Wednesday, August 13, 2008

Dishing with the Contest Coordinators


Contest coordinating isn't glamorous, but the benefits for the chapter and the entrants make it worthwhile. As coordinators, we wear many hats, and not all of them are pretty. First, is our begging hat: finding first and final round judges requires a lot of generous people -- and sometimes a little bribery! Next, is our captain's hat: overseeing all the submissions, getting the entries to the judges and staying on top of the deadlines. Then, there's the postal hat: many entrants do not put the right amount of postage on their return envelope. So, we spend a lot of time at the post office making friends (and one enemy) with the postal workers. And the dictator hat: dealing with judges who don't return their score sheets on time means being hardcore and making the uncomfortable e-mail or phone call. The best part is wearing the party hat: notifying entrants that they're finalists.

We coordinate the Greater Detroit RWA's Between the Sheets contest and the Golden Network's Golden Pen contest. Both unpublished contests are unique. Between the Sheets is a love scene contest, with entries varying from sweet to erotica. This is one of the few contests where writers can get feedback on their love scenes. The Golden Pen offers critiques on proposal length entries from experienced judges -- with a guarantee of one published author and one Golden Heart finalist per entry.

Why do we do this? Gluttons for punishment? Inability to say 'no'? It's actually for a more selfish reason. The contests are one of the many ways for our chapters to make money. And when our chapters make money, we benefit through the programs. Coordinating the contest also gives us a chance to interact with authors around the world.

Contest coordinating may not be glamorous, but we are.

~ Liz Heiter and Robbie Terman, Coordinators
Greater Detroit RWA's Between the Sheets Contest
& The Golden Network's Golden Pen Contest


I volunteered for such a time-consuming job to give back to my local chapter. Of course, when I volunteered it wasn't supposed to hit at MY busiest time -- seven book releases this year, a new time frame for Heart of the Rockies, a brand new, full-time job, and a part-time job on weekends. Still, I volunteered for it and something inside me wouldn't let me back down, especially when I could help so many newbies out there -- I was just there as one, after all.

Something for contestants to remember during contests. The most important thing is: FOLLOW THE RULES. The envelope is always pushed in this day and age, but the problem is you're preparing yourself for publication by entering contests. Push it with the publisher and your manuscript won't see daylight.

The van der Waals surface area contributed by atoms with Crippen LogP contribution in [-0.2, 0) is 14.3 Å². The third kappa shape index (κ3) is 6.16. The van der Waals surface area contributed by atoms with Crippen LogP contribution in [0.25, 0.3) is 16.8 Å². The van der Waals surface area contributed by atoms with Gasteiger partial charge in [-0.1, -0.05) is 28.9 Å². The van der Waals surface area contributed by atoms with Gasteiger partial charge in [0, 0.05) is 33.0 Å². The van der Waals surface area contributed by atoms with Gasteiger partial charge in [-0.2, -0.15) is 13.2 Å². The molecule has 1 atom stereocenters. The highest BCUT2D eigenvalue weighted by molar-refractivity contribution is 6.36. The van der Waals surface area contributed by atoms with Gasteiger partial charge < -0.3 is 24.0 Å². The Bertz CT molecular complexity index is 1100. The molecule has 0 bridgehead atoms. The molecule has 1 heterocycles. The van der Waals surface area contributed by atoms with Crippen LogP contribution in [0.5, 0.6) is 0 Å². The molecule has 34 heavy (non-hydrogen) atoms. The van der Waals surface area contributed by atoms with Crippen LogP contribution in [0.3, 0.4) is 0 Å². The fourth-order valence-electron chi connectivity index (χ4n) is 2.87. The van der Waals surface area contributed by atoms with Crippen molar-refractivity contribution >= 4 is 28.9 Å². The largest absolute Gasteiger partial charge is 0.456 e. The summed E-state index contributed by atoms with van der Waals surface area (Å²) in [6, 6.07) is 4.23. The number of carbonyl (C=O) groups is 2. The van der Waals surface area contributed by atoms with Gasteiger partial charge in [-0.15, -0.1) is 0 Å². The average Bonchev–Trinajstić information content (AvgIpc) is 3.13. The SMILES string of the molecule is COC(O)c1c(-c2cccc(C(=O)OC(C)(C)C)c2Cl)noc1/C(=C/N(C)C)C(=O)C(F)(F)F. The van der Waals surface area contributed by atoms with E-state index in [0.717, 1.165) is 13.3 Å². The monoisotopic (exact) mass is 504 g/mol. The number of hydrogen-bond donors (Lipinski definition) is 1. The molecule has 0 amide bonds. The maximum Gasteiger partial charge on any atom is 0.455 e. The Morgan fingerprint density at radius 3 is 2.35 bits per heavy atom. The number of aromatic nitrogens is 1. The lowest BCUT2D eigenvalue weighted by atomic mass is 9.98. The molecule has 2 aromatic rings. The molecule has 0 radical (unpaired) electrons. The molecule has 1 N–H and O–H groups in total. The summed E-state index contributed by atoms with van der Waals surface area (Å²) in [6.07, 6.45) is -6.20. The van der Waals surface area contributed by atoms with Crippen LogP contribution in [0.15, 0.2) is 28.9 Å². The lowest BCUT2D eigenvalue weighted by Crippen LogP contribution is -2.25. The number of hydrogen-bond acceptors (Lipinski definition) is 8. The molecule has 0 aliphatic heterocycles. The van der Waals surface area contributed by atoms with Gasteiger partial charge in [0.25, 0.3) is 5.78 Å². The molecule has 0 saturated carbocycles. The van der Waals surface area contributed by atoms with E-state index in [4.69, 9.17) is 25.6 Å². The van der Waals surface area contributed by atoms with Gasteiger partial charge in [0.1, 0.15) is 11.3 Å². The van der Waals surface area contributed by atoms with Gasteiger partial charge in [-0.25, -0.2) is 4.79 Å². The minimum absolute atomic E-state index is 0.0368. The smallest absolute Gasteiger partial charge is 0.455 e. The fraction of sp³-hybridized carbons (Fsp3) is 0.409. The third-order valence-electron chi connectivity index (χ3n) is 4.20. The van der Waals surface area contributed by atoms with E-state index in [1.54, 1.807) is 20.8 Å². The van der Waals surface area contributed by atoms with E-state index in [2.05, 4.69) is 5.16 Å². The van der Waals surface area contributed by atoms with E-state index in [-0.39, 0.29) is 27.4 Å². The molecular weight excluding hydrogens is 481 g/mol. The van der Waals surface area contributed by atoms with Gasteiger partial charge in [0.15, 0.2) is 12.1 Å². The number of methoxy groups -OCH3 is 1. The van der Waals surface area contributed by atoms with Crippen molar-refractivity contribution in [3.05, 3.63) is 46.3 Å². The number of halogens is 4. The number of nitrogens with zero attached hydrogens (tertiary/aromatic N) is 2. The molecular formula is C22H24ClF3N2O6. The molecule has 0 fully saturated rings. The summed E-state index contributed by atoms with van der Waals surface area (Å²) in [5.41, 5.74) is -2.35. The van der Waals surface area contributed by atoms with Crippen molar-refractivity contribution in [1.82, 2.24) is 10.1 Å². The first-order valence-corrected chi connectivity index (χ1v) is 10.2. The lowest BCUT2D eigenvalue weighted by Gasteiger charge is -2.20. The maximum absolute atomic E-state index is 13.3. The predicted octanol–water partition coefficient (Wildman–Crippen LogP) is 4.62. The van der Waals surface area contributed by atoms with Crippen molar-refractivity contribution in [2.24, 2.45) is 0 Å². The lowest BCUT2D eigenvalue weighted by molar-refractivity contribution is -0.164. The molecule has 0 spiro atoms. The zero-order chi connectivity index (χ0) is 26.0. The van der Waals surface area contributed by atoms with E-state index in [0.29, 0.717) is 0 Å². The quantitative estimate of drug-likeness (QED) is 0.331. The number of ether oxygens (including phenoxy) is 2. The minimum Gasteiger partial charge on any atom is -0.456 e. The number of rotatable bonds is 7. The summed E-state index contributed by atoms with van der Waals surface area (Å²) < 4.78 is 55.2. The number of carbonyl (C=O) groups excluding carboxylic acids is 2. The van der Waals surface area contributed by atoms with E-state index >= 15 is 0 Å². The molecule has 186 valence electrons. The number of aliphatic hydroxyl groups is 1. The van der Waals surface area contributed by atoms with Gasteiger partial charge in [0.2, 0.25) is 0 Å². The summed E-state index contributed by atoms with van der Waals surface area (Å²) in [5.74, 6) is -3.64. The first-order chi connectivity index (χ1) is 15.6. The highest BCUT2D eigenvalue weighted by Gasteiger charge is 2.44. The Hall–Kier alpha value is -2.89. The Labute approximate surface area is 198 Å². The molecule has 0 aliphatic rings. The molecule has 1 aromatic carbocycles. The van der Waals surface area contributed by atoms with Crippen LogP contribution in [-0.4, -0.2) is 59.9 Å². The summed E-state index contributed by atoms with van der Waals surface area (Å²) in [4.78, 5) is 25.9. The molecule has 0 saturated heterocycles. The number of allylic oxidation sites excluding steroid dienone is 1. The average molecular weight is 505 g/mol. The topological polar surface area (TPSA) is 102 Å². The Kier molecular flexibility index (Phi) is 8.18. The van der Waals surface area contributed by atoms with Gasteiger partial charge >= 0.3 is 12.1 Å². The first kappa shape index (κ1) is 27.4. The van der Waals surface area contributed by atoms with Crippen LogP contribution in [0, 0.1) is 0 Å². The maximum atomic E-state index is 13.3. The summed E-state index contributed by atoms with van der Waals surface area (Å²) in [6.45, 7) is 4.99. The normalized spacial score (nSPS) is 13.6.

2) A coordinator can't "bend the rules" for one person. Every contestant out there is "one person" but I deal with at least one hundred. That's a hundred broken rules, not one. I guarantee, you're not the only one asking for a deadline extension or a do-over in sending your manuscript in because you forgot something.

3) What makes our contest stand out is the final judge target. While I didn't have a say in every judge, I was able to secure two judges who are very active in getting unknowns published, Raelene Gorlinski and Sue Grimshaw. In fact, both helped in getting my critique partner, Melissa Mayhue and me published.

4) What stands out the most in contests is the professional contestant. The person who submits, follows the rules, everything's on time and perfect. Not that I mind when people are confused and send me e-mails to clarify things, but the person who doesn't actually stands out from the rest. In fact, I have someone in mind right now; I could repeat the name etched in my brain if I released personal information.

5) I hope that aspiring authors realize a contest is a tool, not a crutch. You learn from contests, you hope to catch a judge's eye by entering IF you plan to publish. Don't fall into the trap of submitting the same "winning" manuscript over and over to add "winner" notches to your belt. A winner title does nothing for you if you're not getting paid.

~ Rena Marks, Coordinator
Heart of the Rockies, Colorado Romance Writers

Born Again, Forgotten Kisses (Ellora's Cave) ~


Okay, I've been a contest coordinator. After being a contest junkie. And a contest judge. I've seen contests from all sides. I am a seasoned contest person. I have "creds." Why did I agree to take on contest coordinating? Because no one else was available, I'd been a category coordinator, I'm a responsible Capricorn, and the eldest female child of an Irish Catholic family. I understand responsibility, guilt and duty.

This is what I've learned about coordinating.

You need to be more ORGANIZED than you ever thought you could be. That's even if you're used to having daily lists, weekly objectives, strategic plans and five-year goals. And you've achieved them. You need DIPLOMACY and shoulders wider than Joan Collins' suits in Dynasty.

No matter how clearly you think you've set things up, explained, taught, given directions, minor skirmishes will arise, feelings will be bruised and bridges must be maintained. These situations are equal opportunity: judges, entrants, coordinators, past coordinators -- any or all may at times have issues that need a shoulder to cry on or words to calm seething feelings.